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Last night’s episode of WWE Monday Night Raw drew a 2.13 rating, down from the previous week’s 2.14 rating, among live and same-night-DVR viewers. The ten-week rolling average coming into this week was 2.11, which includes the lows of the holidays and the highs for Raw 25 and the post-Rumble shows.
Hourly numbers were: 3.262 million, 3.216 million, and 2.837 million, with a first-to-third hour dropoff of 425,000, which is under the 521,000 average so far this year headed into this week. That averaged was 284,000 last year. The final hour included a lightly hyped Roman Reigns vs. Sheamus match and a heavily-hyped Second-Chance Fatal Five-Way main event.
Last year this week Raw drew a 2.16 rating, essentially the same as this week considering a statistical margin of error, but well below the two-year-ago rating of 2.48..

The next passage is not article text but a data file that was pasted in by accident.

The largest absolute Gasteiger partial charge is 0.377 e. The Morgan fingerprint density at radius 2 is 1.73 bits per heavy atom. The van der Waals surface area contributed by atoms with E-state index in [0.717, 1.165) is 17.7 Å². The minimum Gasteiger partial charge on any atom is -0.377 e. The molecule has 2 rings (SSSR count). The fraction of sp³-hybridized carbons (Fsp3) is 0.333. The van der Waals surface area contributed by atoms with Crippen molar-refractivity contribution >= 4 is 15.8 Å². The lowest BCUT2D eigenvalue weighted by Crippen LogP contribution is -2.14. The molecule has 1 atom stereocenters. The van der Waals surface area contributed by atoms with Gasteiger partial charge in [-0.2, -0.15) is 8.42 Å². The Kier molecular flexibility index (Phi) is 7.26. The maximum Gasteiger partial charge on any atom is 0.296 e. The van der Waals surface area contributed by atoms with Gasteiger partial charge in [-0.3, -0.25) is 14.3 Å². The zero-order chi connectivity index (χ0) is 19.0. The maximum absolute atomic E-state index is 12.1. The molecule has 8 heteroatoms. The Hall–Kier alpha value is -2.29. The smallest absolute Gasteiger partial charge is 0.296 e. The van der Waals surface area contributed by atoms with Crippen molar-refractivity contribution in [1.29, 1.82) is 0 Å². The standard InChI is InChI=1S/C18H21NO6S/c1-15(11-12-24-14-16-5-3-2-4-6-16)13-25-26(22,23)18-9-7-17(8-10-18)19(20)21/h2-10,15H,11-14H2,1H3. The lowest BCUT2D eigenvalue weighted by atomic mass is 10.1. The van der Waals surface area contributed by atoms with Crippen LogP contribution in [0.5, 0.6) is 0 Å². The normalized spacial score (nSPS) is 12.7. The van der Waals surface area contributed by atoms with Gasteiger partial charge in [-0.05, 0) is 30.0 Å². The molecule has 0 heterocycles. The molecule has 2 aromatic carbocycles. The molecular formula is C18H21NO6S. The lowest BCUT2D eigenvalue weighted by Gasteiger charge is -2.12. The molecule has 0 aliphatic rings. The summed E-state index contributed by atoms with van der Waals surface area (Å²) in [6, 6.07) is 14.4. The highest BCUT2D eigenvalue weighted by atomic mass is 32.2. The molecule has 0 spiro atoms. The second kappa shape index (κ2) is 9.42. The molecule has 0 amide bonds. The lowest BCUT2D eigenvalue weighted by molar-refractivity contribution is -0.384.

Keller’s Analysis: This is one of those quirky weeks where average hourly viewership went up while the rating went down. Each metric is gauged differently. As I understand it, based on how it’s been explained to me by people in the TV industry, the average viewership indicates how many individual people watched at least part of the hour, whereas the rating is percentage of available homes with access that watched the program minute by minute averaged over the course of an hour. So viewership can go up while the rating goes down if the people who do watch end up watching for a shorter amount of time, but there are more people watching on average at any given time over the course of the hour. For example, to take an exaggerated and simplified situation: If there are 100 TVs in the country that get USA Network, and three of them watch Raw start to finish, that’s a 3 rating and a viewership of 3. But if three people watch the first half of Raw and another three watch the second half of Raw, then it’s a 3 rating (3 percent of all available TVs were watching at any given time) and a viewership of 6 (because six people total watched at least part of the program).